When, though, it comes to “voluntary notification,” the country’s Foreign Investment Review Boards says the following: “Foreign persons proposing to undertake a reviewable national security action by investing in a business or entity involved in the extraction, processing or sale of the following minerals are encouraged to seek foreign investment approval:
- Rare Earth Elements
- High-Purity Alumina.”
Retuning to continuing policy support, especially around domestic investment, in the critical minerals space, as 2022 progressed, we saw further announcements from the Australian government. At the beginning of March 2022, Australia’s critical minerals were, once again, in the news with the publication of the country’s “2022 Critical Minerals Strategy,” an update to 2019’s strategy document. (A further update is expected early this year.) And, then, more recently, in October and December there were a couple of more important announcements.
At the end of October, the Albanese government announced that it was “ … accelerating the growth of the critical minerals sector and supporting clean-energy technologies through new initiatives as part of efforts to reach net zero.” Amongst other things, the National Reconstruction Fund would “ … include the $1 billion Value Adding in Resources Fund which will work alongside the $2 billion Critical Minerals Facility” and, on the research front, the government would allocate a little over A$50 million to “ … establish the Australian Critical Minerals Research and Development Hub to help unlock our nation’s critical minerals potential.”
A further A$50 million would also be allocated “ … over three years to the Critical Minerals Development Program for competitive grants to support early and mid-stage critical minerals projects, building on the $50 million recently committed to six key projects across Australia.” All well and good, but one has to wonder, though, just what the Australian government thinks can, realistically, be achieved with such paltry sums. They appear to be more “a nod in the direction of” than anything else.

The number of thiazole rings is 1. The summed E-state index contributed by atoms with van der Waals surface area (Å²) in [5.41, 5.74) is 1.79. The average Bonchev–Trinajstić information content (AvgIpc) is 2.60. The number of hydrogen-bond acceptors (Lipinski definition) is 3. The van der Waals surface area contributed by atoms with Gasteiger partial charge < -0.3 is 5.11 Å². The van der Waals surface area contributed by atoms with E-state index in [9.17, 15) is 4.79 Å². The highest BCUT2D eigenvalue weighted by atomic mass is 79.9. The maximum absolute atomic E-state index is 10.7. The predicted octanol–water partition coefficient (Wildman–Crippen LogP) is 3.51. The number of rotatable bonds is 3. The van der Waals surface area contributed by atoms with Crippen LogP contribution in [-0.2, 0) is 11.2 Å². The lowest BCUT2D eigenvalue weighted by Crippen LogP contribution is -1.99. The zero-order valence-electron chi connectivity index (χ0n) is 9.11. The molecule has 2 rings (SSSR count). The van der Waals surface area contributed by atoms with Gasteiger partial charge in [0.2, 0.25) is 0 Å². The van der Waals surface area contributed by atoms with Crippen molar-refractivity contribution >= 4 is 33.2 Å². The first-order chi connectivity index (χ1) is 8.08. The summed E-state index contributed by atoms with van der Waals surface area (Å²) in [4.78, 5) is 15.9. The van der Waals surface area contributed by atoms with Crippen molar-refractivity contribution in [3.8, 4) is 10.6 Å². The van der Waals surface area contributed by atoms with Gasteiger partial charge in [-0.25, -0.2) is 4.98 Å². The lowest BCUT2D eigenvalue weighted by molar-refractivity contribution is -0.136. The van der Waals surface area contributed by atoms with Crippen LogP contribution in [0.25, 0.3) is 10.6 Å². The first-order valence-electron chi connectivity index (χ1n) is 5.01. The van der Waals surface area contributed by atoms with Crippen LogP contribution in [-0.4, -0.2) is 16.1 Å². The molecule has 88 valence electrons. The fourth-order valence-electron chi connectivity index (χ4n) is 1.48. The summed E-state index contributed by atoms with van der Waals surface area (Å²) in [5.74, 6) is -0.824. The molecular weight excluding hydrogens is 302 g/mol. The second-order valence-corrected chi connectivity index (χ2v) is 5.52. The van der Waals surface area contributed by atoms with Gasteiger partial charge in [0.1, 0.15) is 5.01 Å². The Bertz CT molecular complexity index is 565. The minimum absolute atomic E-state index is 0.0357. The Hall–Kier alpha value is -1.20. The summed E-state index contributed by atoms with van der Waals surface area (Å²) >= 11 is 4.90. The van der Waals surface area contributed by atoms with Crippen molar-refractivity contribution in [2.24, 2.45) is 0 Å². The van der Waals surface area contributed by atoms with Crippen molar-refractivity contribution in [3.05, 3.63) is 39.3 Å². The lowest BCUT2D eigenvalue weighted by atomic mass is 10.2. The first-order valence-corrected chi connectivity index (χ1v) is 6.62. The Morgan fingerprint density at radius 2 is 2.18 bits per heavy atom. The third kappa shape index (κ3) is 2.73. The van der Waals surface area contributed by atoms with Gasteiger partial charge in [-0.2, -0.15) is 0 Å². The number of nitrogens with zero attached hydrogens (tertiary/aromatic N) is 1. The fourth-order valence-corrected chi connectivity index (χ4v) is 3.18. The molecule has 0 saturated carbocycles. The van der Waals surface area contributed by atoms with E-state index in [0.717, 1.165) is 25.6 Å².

Finally, at the beginning of December, we saw the publication of the Australian Trade and Investment Commission’s “Australian Critical Minerals Prospectus 2022.” Glossing on its release soon thereafter, Minister for Trade and Tourism and Special Minister of State, Senator the Hon Don Farrell, together with the Hon Madeleine King, Minister for Resources and Minister for Northern Australia, described the prospectus (now in its fourth year) as a “showcase” of “ … Australia’s world class production capabilities across 55 investment-ready Australian critical minerals projects” and as showcasing “… critical minerals opportunities for international investors.” With the (unstated) caveat that, as mentioned “ … there would be relatively few circumstances in which the national interest test wo uld not apply” for any such investment.
So, to sum up, whereas Canada has, now, laid “laid down the law” around international investment (especially Chinese investment) in domestic resources (and what it is prepared to tolerate), Australia appears to be taking a somewhat more “relaxed” approach: encourage investment (both domestic and international), provide funding for projects and promote (and provide funding) for research and development.
But, we are informed, with national security always being borne in mind, only time will tell whether such an approach might be just too relaxed. OK, China may not have invested directly in VHM Limited and its rare earths project in Victoria, but the company will “ … will sell the majority of its product to China under an early-stage agreement struck barely seven months after it joined other critical minerals producers on a trade mission to Washington DC.” Hmm! One has to wonder both what DC thought of this deal when it was announced and how, if push came to shove, just how the Australian government might, if needs were, nix such a deal without any resulting reputational risk.
Sadly, I’ve no time this month to look at what’s currently going on in Panama (pretty frightening) on the mining front and its government’s shenanigans. Is it bluffing (with so much of its GDP potentially as stake) or is it really serious? If it is serious, what kind of effect might this have on copper and, perhaps, even moly supply? And when will all this be decided — this week, next week, sometime, never?
With that, I should like to bid you farewell from a snowy Cleveland Heights (once again), for another month.
And I remain, as always
©2023 Tom Butcher
Tom Butcher is a Director at Van Eck Associates Corporation (“VanEck”). The views and opinions expressed herein are the personal views of Tom Butcher are not presented by or associated with VanEck or its affiliated entities.